Like many girls that have come before me, I went through a phase in my pre-pubescent years of watching YouTubers of the likes of Zoella, sitting around in their rooms, making videos reviews of the truckloads of free makeup they had been sent and all the clothing they had recently purchased, and being paid to do so. Imagine being given free things every day or being paid to try on some foundation and tell people "how "pigmented it is", or that it has "amazing coverage".
If you are a New Zealander, sports fan or not, chances are you’ve got a few laughs out of slipping “Boomfa” or “Me oh my I have enjoyed that yes boy” into an Instagram caption or general sentence. While personally not the biggest of sports fans, I do enjoy hearing the occasional Scotty ‘Sumo’ Stevenson spiel on Radio Hauraki or observing the latest Justin Marshall comment being parroted by impressionable young New Zealander’s everywhere. The key takeaway here is that while Scotty and Justin provide quality commentary, sometimes we just want to hear someone that isn’t a stereotypical white, 50-year-old male sports commentator who’s come out of a 30-year cricket career.
Artificial Intelligence. Words that are becoming increasingly common to hear, yet 10 years ago, was a virtually unknown concept. It is something I frequently read about in the news and Facebook articles in conjunction with people like Elon Musk and Bill Gates, yet I'm guilty of having no real understanding of it. So what is this vague and mysterious "Artificial Intelligence"?
Not often do you come across a company where the underlying business practice is to simply be good. Most people can overlook the term, placing the adjective or noun on companies who don’t encompass what it truly means. Throughout the entire company that is.
The lack of transparency in supply chains is what fuels ignorance in society. People don't try to question if their product’s journey to their shopping bag was by any means ethical. How can you blame them when a) they are not aware of the production methods, and b) everyone is just trying to be economical in day to day purchase decisions.
When you hear of investing the majority of us just envisage Leonardo DiCaprio screaming his way around an office with a bunch of raucous ex-jocks swearing at potential clients down phones and raking in millions per day. In reality, investment is a much more calm and controlled reality but its still a foreign world to almost everyone in New Zealand who hasn’t been brought up with an extensive financial background. The founders of Sharesies, Brooke, Leighton and Sonya, were clever enough to see a huge gap in the market, and with their shared financial expertise and overall business knowledge they created the incredible platform we are discussing today. Sharesies is already developing a huge following and they have filled a niche that really promotes innovation, education and dedication.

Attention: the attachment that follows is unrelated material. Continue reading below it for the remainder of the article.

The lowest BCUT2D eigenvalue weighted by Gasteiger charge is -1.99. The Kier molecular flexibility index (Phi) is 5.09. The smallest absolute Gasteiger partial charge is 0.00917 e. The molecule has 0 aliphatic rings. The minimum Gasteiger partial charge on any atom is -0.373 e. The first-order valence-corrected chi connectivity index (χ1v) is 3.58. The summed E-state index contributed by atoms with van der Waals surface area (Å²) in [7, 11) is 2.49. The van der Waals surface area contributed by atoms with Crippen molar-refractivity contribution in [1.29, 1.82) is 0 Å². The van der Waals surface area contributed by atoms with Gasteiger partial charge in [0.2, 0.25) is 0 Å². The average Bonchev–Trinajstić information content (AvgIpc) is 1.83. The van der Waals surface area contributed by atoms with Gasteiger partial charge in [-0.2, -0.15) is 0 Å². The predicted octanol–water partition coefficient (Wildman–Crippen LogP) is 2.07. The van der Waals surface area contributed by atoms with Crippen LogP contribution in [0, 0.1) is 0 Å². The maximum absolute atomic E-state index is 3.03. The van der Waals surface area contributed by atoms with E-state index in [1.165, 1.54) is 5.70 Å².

Last week I made the choice between topping up my HOP card or buying bread for my morning toast.
That's a serious reality for almost all the students in tertiary education, and choices have to be made about your diet, your clothing, your transport and multiple other areas all because the costs of living are much higher than what's possible to earn.
Niesh was founded on this struggle.
The month of May was beginning, and with it the NZ Comedy Festival! Finally some world class, live entertainment every night of the week to choose from. What caught my eye initially wasn't the lineup of New Zealand’s greatest comedians, but the sponsor… Flick Electric. Who and what was that? An electricity company? The major sponsor of a comedy festival? Now that's a bit different.
When you think of conservation most people envisage bearded dudes in Swandri's and ruthless ladies rocking gumboots, trekking through the wilderness and living off beef jerky. The reality is this image has become outdated yet it hasn't stopped it from sticking with the culture and damaged people's perception of the good these people are really doing. With everything else in the world shifting to the social scene, it was about time conservation did the same and the incredible team at Squawk Squad have done that with a twist, they're giving the results to the palm of your hand. Its amazing to think that we could order a taxi with a click but not make an effort to save our native birds, but now its possible and it is poised to take off (no pun intended). We just had to have a chat with these incredible bird philanthropists and discuss their mission, motives and tips and tricks for the trade.
I have mixed memories of school, but one that clearly stands out is I really had no option to learn any financial literacy or skills unless I purposefully chose it as an elective in my senior high school years. And being an energetic, restless teenage boy I instinctively chose P.E over any money based subjects and was restricted to very little financial education. Thankfully, my parents aren't clueless with their funds and taught me a lot but that's not true for a vast majority of children in this country, and this is where Banqer comes into the question. Bridging the huge gap left in students knowledge about anything to do with finances, Banqer provides an incredible platform that acts as an online bank, to teach youth how to manage savings, deal with interest rates and other potentially ‘overlooked' areas of everyday life that are left up to the parents. We had an incredible opportunity to chat with Kendall Flutey, co-founder of the start-up to discuss the ins and outs of this unique and exciting concept.
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